Squamous cell carcinoma is the second most common form of skin cancer in the United States. Skin cancer can be a worrying prospect, but understanding what to look for will give you the tools necessary for early detection and treatment.
Squamous cell carcinoma (SCC) is a fairly common, slow-growing skin cancer that affects roughly 700,000 Americans every year. SCC is fairly easy to treat when detected early. Fortunately, squamous cell carcinoma often has visible indicators that are easy to spot if you know what to look for. The leading cause of SCC is UV light damage from the sun. People who have experienced many severe sunburns are more prone to develop squamous cell carcinoma, but any amount of sun damage can contribute to SCC.
While squamous cell carcinoma moves slowly, it is unlike some other kinds of skin cancer because it can spread to body tissues, lymph nodes, or bones. If allowed to develop, SCC becomes much harder to treat. While melanoma is generally considered more lethal, more people die every year from SCC. This is in part because the characteristics of SCC are not as well-known as melanoma, which often appears as a mole. Educating yourself about how SCC can appear will help you identify tumors early so that they can be treated quickly and efficiently.
Squamous cell carcinoma starts as a dome-shaped, red, and sometimes scaly patch of skin. Affected skin will usually feel rough, dry to the touch, and increasingly sensitive to cutting or bleeding. The size of SCC can vary and it can appear anywhere on the skin, even in places that aren’t directly exposed to sunlight like the bottom of the foot or inside the mouth. More often, SCC will develop on the head, face, arms or legs. Squamous cell carcinoma is often firm to the touch, but like other forms of skin cancer there are some exceptions. SCC might not be lump-shaped and it can even develop under your nails.
Squamous cell carcinoma can be detected even before it forms. SCC is the name of the cancer that develops, but before it forms as cancer it can appear as two different skin conditions. Actinic keratosis (AK) is a pre-cancerous growth that can develop into SCC or other types of skin cancer. AK appears smaller on the skin than SCC, and is usually pink or white in color. It’s usually also dry, and may even cause an itching or burning sensation. It might look like a rash or a patch of dryness, but if it doesn’t respond to moisturizers or resolve within a few day’s time, seek a dermatologist’s help. Experts estimate that anywhere between 40-60 percent of squamous cell carcinoma cases begin as actinic keratosis.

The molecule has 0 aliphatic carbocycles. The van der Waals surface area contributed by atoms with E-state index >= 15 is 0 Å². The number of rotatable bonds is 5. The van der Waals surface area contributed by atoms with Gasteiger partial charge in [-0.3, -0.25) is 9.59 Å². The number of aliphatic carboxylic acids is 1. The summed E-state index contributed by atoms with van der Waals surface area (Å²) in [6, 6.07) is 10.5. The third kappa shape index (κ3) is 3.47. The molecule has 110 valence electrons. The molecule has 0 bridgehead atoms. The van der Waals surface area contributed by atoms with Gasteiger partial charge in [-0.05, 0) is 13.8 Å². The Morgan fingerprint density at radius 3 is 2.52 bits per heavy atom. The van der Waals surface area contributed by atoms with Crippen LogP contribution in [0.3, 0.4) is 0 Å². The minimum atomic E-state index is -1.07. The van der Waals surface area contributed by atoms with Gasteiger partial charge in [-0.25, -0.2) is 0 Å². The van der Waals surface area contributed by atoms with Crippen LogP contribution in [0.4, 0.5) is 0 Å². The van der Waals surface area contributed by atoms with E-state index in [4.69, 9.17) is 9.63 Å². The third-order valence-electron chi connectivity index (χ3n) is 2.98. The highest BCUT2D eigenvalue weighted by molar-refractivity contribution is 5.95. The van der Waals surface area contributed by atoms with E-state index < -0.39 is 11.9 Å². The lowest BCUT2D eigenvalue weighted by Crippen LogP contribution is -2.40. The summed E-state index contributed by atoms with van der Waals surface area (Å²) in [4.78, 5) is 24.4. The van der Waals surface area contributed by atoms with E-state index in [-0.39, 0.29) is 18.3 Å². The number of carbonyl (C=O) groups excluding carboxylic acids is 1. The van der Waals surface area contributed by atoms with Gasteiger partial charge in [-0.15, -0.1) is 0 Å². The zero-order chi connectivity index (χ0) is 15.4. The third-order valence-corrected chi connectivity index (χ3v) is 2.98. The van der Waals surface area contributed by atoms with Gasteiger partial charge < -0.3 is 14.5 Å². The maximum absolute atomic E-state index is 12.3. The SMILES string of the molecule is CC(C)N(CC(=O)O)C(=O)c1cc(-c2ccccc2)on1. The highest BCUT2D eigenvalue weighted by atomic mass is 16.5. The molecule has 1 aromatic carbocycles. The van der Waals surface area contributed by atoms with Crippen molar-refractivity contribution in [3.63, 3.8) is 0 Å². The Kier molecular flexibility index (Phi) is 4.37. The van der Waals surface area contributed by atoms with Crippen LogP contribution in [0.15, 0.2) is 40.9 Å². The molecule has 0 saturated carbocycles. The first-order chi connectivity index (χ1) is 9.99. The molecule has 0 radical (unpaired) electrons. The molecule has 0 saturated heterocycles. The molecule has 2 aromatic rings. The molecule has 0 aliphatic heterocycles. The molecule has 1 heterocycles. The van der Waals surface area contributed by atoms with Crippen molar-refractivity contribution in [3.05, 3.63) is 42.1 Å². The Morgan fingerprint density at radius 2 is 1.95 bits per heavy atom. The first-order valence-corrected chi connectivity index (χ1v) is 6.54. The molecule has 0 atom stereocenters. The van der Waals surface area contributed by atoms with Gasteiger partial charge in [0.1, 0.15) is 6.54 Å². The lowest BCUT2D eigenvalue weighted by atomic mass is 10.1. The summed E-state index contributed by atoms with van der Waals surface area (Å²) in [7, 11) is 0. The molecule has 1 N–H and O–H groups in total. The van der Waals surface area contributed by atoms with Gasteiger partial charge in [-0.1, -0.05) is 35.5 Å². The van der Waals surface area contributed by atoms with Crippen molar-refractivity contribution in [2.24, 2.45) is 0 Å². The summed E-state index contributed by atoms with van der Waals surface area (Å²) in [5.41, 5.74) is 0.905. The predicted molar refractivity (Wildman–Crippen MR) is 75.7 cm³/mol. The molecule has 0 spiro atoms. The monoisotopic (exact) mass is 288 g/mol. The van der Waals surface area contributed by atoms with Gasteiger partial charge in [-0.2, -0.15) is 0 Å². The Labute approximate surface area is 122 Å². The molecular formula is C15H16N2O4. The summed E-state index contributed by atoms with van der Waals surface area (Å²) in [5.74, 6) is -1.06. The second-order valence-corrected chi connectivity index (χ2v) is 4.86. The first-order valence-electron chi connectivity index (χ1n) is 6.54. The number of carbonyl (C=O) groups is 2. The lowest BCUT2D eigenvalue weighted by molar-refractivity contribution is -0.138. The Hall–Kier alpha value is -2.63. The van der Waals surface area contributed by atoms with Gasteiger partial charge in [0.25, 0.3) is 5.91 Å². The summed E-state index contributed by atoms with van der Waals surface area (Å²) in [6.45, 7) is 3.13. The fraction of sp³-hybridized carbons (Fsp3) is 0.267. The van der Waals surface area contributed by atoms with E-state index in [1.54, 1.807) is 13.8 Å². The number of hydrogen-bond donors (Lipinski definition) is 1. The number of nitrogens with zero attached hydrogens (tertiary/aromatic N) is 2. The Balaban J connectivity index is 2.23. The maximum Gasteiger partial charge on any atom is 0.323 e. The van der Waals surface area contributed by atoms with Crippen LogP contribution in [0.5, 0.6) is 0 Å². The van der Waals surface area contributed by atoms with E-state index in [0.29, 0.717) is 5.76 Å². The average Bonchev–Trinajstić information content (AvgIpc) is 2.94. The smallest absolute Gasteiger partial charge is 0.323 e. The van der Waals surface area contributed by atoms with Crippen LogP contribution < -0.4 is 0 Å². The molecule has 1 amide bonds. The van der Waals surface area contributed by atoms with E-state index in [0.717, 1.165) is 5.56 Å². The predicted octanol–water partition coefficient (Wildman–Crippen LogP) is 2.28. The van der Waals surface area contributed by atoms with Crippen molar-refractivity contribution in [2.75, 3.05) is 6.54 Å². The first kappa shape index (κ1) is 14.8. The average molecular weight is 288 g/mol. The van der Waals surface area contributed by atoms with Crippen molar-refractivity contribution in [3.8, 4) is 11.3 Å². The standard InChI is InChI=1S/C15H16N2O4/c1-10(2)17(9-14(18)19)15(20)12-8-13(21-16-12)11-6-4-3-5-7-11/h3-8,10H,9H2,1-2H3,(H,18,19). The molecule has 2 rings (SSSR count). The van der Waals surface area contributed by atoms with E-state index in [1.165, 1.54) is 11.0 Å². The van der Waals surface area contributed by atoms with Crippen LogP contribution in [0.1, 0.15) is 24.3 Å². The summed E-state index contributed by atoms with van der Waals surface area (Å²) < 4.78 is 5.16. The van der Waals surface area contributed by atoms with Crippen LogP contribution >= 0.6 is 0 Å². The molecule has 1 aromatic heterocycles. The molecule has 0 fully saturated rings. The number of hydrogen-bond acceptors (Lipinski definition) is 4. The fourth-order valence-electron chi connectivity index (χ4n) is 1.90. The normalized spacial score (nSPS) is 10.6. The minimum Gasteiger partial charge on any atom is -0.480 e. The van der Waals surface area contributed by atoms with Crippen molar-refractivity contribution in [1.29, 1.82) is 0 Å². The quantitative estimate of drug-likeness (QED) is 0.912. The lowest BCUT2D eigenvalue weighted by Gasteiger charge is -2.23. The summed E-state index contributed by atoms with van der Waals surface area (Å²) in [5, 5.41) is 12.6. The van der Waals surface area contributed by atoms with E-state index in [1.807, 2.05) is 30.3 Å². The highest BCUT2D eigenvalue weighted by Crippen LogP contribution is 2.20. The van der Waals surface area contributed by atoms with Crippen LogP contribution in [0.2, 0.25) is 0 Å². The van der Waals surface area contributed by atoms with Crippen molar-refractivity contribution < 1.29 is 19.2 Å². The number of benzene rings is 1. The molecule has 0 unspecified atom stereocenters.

The other indicator of squamous cell carcinoma is called Bowen’s disease, a cancerous early stage of SCC. Most often, Bowen’s disease appears as a flat patch on the skin, usually a little smaller than a dime. Multiple patches can appear, but it’s possible that only one patch of Bowen’s disease will manifest. Skin affected by Bowen’s disease is often scaly, itchy, sore, and can ooze or become crusty. Bowen’s disease can appear on the genitals but also anywhere else on the skin. This is because Bowen’s disease is thought to be caused by HPV, a common sexually transmitted disease responsible for other types of cancer.
If your skin exhibits any of the symptoms outlined above, it’s best not to wait it out and see what happens. As with all skin cancers, erring on the side of caution is the way to go. Your dermatologist will be able to identify whether a lesion is cancerous, precancerous, or benign.
Squamous cell carcinoma may move slowly, but it can spread and prove deadly. Reaching out to your New England dermatologist will give you the peace of mind that you need when your skin shows signs of cancer.
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